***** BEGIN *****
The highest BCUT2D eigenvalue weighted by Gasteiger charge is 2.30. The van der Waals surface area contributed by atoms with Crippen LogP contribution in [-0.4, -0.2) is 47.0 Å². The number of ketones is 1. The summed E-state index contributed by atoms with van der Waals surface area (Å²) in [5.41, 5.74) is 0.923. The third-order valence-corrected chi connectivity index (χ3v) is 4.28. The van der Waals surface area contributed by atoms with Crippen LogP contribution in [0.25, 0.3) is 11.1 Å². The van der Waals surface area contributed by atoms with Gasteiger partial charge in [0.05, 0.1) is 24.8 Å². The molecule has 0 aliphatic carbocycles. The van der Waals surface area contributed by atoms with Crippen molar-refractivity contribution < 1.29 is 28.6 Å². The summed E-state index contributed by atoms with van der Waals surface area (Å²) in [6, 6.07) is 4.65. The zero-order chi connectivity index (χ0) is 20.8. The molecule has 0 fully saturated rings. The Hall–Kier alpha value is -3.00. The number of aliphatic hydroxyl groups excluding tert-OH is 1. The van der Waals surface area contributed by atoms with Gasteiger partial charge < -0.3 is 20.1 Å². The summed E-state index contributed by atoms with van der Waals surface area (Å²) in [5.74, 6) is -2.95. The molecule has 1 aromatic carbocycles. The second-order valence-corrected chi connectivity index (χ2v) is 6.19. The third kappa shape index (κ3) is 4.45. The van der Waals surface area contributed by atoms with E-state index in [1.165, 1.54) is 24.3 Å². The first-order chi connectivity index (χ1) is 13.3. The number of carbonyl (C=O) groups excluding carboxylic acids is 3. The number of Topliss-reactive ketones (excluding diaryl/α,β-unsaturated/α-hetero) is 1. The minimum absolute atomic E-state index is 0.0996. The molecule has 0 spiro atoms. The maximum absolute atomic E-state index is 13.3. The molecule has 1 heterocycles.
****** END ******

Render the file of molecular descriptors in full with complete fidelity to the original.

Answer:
The highest BCUT2D eigenvalue weighted by Gasteiger charge is 2.30. The van der Waals surface area contributed by atoms with Crippen LogP contribution in [-0.4, -0.2) is 47.0 Å². The number of ketones is 1. The summed E-state index contributed by atoms with van der Waals surface area (Å²) in [5.41, 5.74) is 0.923. The third-order valence-corrected chi connectivity index (χ3v) is 4.28. The van der Waals surface area contributed by atoms with Crippen LogP contribution in [0.25, 0.3) is 11.1 Å². The van der Waals surface area contributed by atoms with Gasteiger partial charge in [0.05, 0.1) is 24.8 Å². The molecule has 0 aliphatic carbocycles. The van der Waals surface area contributed by atoms with Crippen molar-refractivity contribution < 1.29 is 28.6 Å². The summed E-state index contributed by atoms with van der Waals surface area (Å²) in [6, 6.07) is 4.65. The zero-order chi connectivity index (χ0) is 20.8. The molecule has 0 fully saturated rings. The Hall–Kier alpha value is -3.00. The number of aliphatic hydroxyl groups excluding tert-OH is 1. The van der Waals surface area contributed by atoms with Gasteiger partial charge < -0.3 is 20.1 Å². The summed E-state index contributed by atoms with van der Waals surface area (Å²) in [5.74, 6) is -2.95. The molecule has 1 aromatic carbocycles. The second-order valence-corrected chi connectivity index (χ2v) is 6.19. The third kappa shape index (κ3) is 4.45. The van der Waals surface area contributed by atoms with E-state index in [1.165, 1.54) is 24.3 Å². The first-order chi connectivity index (χ1) is 13.3. The number of carbonyl (C=O) groups excluding carboxylic acids is 3. The number of Topliss-reactive ketones (excluding diaryl/α,β-unsaturated/α-hetero) is 1. The minimum absolute atomic E-state index is 0.0996. The molecule has 0 spiro atoms. The maximum absolute atomic E-state index is 13.3. The molecule has 1 heterocycles.